Tuesday, 25 February 2020

The Toothache Queen

On Saturday afternoon I developed slight toothache. By Sunday morning, during church, it had developed to a raging pain [Bob knew something was up, I wasn't singing the hymns with my usual enthusiasm] and I took some strong painkillers. It got no better so Monday, as we left Cornerstones I rang the dentist and got an emergency appointment for 8am Tuesday. The dentist  X-rayed, and thought it might be a cracked filling, but couldn't see it, her senior colleague was called in. He thinks there may be a problem with the root... So I have a 45 minute appointment booked with him for Friday, when he may have to extract the tooth. 
The pain comes and goes, with varying degrees of intensity - I feel like the Queen in that wonderful Chess Set from the Isle of Lewis.
I'm trying to avoid the pills, so Bob is being brilliant at distracting me with mental challenges.
When I mentioned the Queen, he posed me this question...
"If you were redecorating 'The San' in a Girls' Boarding School what pieces of artwork would you put on display?"
Now this left me wondering - when Bob was much younger, did he actually read those "girls' books", which I am sure were on his sister's shelf - Malory Towers, The Chalet School, Angela Brazil et al? Should I be surprised? after all, I read Biggles, Nevil Shute and John Buchan - previously labelled "boys' fiction" in the school libraries. However, it was a good question. I came up with three artworks [as well as the Toothache Queen] to represent 'female malaise'
Mariana, by John Everett Millais. One of the pre-Raphaelite brotherhood, this picture is always referred to as "Backache Woman" in this house. Many teenage girls [my younger self included] found the P-Rs deeply romantic
The Lady Of Shalott by John William Waterhouse [another P-R chap] just for that line from Tennyson's poem "The curse has come upon me!" said whenever we were trying to claim we were too ill for hockey due to monthly cramps.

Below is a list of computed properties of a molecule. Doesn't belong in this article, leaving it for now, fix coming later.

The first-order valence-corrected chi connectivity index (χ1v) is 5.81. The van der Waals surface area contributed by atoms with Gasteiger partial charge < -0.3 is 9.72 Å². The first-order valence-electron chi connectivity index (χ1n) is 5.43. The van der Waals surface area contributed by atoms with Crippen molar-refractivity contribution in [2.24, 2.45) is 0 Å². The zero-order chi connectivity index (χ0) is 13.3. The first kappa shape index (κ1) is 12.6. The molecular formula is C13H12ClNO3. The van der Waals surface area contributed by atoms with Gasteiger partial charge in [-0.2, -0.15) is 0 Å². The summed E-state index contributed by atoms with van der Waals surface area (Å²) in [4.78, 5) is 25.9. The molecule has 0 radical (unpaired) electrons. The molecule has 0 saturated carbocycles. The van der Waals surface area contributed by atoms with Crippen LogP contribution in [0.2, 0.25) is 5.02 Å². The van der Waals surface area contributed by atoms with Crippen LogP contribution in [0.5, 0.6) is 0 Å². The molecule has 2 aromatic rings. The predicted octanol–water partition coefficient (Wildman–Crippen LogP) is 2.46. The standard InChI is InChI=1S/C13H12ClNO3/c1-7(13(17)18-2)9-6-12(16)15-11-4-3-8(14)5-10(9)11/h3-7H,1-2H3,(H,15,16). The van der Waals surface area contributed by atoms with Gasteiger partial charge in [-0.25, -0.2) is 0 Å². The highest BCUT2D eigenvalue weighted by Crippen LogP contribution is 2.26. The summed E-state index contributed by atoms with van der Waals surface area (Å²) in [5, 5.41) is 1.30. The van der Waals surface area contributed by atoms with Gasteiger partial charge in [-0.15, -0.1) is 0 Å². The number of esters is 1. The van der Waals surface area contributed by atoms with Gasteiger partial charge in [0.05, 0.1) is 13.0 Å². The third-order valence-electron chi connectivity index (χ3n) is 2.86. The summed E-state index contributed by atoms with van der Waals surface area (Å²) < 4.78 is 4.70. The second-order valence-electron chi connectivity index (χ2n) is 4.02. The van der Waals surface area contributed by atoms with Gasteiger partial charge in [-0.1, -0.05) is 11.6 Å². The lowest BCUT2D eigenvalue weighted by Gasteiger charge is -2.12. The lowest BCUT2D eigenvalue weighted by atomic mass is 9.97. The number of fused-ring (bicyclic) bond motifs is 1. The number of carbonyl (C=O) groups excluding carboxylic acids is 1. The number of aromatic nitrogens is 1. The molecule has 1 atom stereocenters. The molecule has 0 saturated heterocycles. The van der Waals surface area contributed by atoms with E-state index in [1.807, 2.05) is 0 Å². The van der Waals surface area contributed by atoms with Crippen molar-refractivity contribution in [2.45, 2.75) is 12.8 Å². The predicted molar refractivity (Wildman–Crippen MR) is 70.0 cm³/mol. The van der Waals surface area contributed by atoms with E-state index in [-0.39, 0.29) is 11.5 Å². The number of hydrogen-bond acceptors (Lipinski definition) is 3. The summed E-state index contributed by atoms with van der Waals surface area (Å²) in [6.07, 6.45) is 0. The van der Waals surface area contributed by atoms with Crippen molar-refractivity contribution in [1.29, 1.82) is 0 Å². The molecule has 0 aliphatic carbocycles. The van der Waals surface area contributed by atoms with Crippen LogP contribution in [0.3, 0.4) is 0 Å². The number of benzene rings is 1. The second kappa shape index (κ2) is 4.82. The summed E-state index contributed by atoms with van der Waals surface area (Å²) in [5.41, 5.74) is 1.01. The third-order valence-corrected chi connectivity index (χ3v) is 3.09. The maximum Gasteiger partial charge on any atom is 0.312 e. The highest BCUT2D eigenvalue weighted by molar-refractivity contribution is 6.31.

Munch's The Scream might seem a little drastic - but teenage girls occasionally tend to be drama queens. [Art historians now believe that the violent, blazing red and orange sky was actually inspired by the volcanic eruption of Krakatoa ten years before Edvard did this painting. The atmosphere, even far away in Norway, was filled with flaming ash and debris]
So, what art would YOU put in The Sanatorium to encourage those "clever gels" to get out of bed and return to their jolly hockey sticks? And which books should go on the bedside cupboard?
[I should stress, I never went to a Boarding School myself, I just read the stories - but I did loathe hockey]

Gone With The Wind

Each February Bob has a "Reading and Reflection" break, when he can get away briefly, to study, pray and prepare for the year ahead [particularly to plan all the Easter stuff for church] So we get away to Cornerstones and he shuts himself in one room and I do other stuff **[finish jigsaws, knit, odd jobs etc]
However our weekend away as been a little more complicated because of recent storms. Gary was here overnight last Monday, as he had a business meeting in East Anglia, and he'd reported on the State Of The Fences, and had a chat with our neighbour. Sadly things have got worse since.